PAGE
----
Turkey: Armenia

Foreign and Commonwealth Affairs written question – answered on 27th February 2007.

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Photo of Anne Snelgrove Anne Snelgrove PPS (Rt Hon Patricia Hewitt, Secretary of State), Department of Health

To ask the Secretary of State for Foreign and Commonwealth Affairs if she will make representations to the Turkish authorities to encourage them to instigate an investigation into the actions taken against Armenians in 1915-16.

Photo of Geoff Hoon Geoff Hoon Minister of State (Europe), Foreign & Commonwealth Office

We regularly discuss the issue concerned with the Turkish and Armenian authorities, including when the UK's Special Representative for the South Caucasus visited Turkey in January. We welcomed the Turkish Government's offer in 2005 of an impartial investigation by historians into the events of 1915-16. The Armenian Government suggested a commission to consider this and all other bilateral issues. Regrettably, there is no agreement between the parties thus far on how to take this forward.

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E Danielyan
Posted on 12 Jun 2007 11:49 am (Report this annotation)

Here are some excerpts from the letter of the International Association of Genocide Scholars to the Prime Minister of Turkey on this subject:

"We represent the major body of scholars who study genocide in North America and Europe. We are concerned that in calling for an impartial study of the Armenian Genocide you may not be fully aware of the extent of the scholarly and intellectual record on the Armenian Genocide and how this event conforms to the definition of the United Nations Genocide Convention. We want to underscore that it is not just Armenians who are affirming the Armenian Genocide but it is hundreds of independent scholars, who have no affiliations with governments, and whose work spans many countries and nationalities and the course of decades.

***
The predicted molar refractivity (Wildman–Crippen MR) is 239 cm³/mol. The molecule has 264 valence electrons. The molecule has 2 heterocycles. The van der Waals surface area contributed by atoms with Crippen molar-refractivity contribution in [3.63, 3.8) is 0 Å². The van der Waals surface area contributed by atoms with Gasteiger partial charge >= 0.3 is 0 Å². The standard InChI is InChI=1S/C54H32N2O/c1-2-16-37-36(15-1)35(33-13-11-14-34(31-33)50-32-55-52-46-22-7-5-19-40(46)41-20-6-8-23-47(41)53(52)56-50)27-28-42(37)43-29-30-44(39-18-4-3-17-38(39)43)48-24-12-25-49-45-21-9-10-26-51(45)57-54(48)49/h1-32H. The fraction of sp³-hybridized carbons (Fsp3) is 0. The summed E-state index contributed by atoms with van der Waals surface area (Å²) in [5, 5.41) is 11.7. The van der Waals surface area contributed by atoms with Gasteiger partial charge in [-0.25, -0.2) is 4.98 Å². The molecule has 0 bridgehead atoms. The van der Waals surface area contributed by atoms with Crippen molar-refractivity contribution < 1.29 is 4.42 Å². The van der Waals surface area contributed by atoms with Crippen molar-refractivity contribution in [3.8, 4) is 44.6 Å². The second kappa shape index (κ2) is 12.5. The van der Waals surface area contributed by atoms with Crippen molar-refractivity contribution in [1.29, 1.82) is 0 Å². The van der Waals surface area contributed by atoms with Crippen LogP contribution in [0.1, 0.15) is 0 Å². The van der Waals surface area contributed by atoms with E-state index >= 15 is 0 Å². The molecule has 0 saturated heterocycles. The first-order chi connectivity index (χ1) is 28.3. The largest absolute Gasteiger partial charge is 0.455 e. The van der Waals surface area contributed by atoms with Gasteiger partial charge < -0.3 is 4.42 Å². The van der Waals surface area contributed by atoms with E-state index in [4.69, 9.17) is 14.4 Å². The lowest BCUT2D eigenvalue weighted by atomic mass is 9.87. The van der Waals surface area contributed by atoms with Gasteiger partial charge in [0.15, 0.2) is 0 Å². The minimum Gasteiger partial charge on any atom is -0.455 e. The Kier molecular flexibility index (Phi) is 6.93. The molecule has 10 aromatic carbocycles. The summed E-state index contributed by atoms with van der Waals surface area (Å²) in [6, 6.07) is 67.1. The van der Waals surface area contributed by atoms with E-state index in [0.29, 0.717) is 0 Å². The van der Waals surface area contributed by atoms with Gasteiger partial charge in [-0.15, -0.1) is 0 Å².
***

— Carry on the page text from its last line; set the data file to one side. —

The Armenian Genocide is corroborated by the international scholarly, legal, and human rights community:

1. Polish jurist Raphael Lemkin, when he coined the term genocide in 1944,cited the Turkish extermination of the Armenians and the Nazi extermination of the Jews as defining examples of what he meant by genocide.
2. The killings of the Armenians is genocide as defined by the 1948 United Nations Convention on the Prevention and Punishment of the Crime of Genocide.
3. In 1997 the International Association of Genocide Scholars, an organization of the world's foremost experts on genocide, unanimously passed a formal resolution affirming the Armenian Genocide.
4. 126 leading scholars of the Holocaust including Elie Wiesel and Yehuda Bauer placed a statement in the New York Times in June 2000 declaring the "incontestable fact of the Armenian Genocide" and urging western democracies to acknowledge it.
5. The Institute on the Holocaust and Genocide (Jerusalem), the Institute for the Study of
Genocide (NYC) have affirmed the historical fact of the Armenian Genocide.
6. Leading texts in the international law of genocide such as William A. Schabas's Genocide in International Law (Cambridge University Press, 2000) cite the Armenian Genocide as a precursor to the Holocaust and as a precedent for the law on crimes against humanity."